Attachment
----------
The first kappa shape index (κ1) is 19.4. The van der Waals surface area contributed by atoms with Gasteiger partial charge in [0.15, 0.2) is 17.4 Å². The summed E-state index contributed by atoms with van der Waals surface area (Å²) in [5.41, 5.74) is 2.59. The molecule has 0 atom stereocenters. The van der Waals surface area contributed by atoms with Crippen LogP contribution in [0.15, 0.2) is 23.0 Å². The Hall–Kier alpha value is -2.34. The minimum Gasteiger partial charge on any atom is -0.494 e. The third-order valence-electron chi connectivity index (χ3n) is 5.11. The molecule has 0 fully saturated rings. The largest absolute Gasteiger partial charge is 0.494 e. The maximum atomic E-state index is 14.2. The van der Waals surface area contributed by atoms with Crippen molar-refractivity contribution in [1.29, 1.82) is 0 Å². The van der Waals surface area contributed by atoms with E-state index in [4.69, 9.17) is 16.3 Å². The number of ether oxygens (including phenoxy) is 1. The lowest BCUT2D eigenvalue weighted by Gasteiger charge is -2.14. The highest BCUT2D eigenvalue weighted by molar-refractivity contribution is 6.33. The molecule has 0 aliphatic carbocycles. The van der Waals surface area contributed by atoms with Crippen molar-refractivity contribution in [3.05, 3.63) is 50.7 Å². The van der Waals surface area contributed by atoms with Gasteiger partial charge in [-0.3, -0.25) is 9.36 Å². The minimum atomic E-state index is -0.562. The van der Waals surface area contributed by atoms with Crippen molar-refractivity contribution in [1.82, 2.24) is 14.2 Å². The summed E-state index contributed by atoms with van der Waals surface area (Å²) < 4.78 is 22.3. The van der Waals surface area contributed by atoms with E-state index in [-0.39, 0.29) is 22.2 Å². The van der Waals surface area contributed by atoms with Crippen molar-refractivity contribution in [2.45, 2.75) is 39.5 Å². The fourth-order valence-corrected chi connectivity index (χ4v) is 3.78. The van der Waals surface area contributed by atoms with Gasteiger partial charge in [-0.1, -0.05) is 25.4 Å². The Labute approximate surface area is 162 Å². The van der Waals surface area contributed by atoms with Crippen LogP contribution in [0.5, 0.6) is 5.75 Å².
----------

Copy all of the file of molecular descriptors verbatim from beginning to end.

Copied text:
The first kappa shape index (κ1) is 19.4. The van der Waals surface area contributed by atoms with Gasteiger partial charge in [0.15, 0.2) is 17.4 Å². The summed E-state index contributed by atoms with van der Waals surface area (Å²) in [5.41, 5.74) is 2.59. The molecule has 0 atom stereocenters. The van der Waals surface area contributed by atoms with Crippen LogP contribution in [0.15, 0.2) is 23.0 Å². The Hall–Kier alpha value is -2.34. The minimum Gasteiger partial charge on any atom is -0.494 e. The third-order valence-electron chi connectivity index (χ3n) is 5.11. The molecule has 0 fully saturated rings. The largest absolute Gasteiger partial charge is 0.494 e. The maximum atomic E-state index is 14.2. The van der Waals surface area contributed by atoms with Crippen molar-refractivity contribution in [1.29, 1.82) is 0 Å². The van der Waals surface area contributed by atoms with E-state index in [4.69, 9.17) is 16.3 Å². The number of ether oxygens (including phenoxy) is 1. The lowest BCUT2D eigenvalue weighted by Gasteiger charge is -2.14. The highest BCUT2D eigenvalue weighted by molar-refractivity contribution is 6.33. The molecule has 0 aliphatic carbocycles. The van der Waals surface area contributed by atoms with Crippen molar-refractivity contribution in [3.05, 3.63) is 50.7 Å². The van der Waals surface area contributed by atoms with Gasteiger partial charge in [-0.3, -0.25) is 9.36 Å². The minimum atomic E-state index is -0.562. The van der Waals surface area contributed by atoms with Crippen molar-refractivity contribution in [1.82, 2.24) is 14.2 Å². The summed E-state index contributed by atoms with van der Waals surface area (Å²) < 4.78 is 22.3. The van der Waals surface area contributed by atoms with E-state index in [-0.39, 0.29) is 22.2 Å². The van der Waals surface area contributed by atoms with Crippen molar-refractivity contribution in [2.45, 2.75) is 39.5 Å². The fourth-order valence-corrected chi connectivity index (χ4v) is 3.78. The van der Waals surface area contributed by atoms with Gasteiger partial charge in [-0.1, -0.05) is 25.4 Å². The Labute approximate surface area is 162 Å². The van der Waals surface area contributed by atoms with Crippen LogP contribution in [0.5, 0.6) is 5.75 Å².